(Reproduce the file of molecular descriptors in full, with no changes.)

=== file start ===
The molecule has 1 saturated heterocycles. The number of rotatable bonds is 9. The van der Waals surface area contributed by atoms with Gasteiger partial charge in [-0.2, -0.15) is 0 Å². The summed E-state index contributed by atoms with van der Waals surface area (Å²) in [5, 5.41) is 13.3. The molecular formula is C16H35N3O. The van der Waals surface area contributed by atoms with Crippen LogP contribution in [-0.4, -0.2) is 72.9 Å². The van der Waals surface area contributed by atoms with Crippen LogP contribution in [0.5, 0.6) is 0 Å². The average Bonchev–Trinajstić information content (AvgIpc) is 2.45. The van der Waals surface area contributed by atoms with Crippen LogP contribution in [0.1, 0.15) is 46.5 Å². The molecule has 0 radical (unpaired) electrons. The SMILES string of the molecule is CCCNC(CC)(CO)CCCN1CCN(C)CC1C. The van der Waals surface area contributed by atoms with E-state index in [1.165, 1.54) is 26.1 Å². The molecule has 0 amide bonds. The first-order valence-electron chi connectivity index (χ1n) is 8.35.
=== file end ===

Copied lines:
The molecule has 1 saturated heterocycles. The number of rotatable bonds is 9. The van der Waals surface area contributed by atoms with Gasteiger partial charge in [-0.2, -0.15) is 0 Å². The summed E-state index contributed by atoms with van der Waals surface area (Å²) in [5, 5.41) is 13.3. The molecular formula is C16H35N3O. The van der Waals surface area contributed by atoms with Crippen LogP contribution in [-0.4, -0.2) is 72.9 Å². The van der Waals surface area contributed by atoms with Crippen LogP contribution in [0.5, 0.6) is 0 Å². The average Bonchev–Trinajstić information content (AvgIpc) is 2.45. The van der Waals surface area contributed by atoms with Crippen LogP contribution in [0.1, 0.15) is 46.5 Å². The molecule has 0 radical (unpaired) electrons. The SMILES string of the molecule is CCCNC(CC)(CO)CCCN1CCN(C)CC1C. The van der Waals surface area contributed by atoms with E-state index in [1.165, 1.54) is 26.1 Å². The molecule has 0 amide bonds. The first-order valence-electron chi connectivity index (χ1n) is 8.35.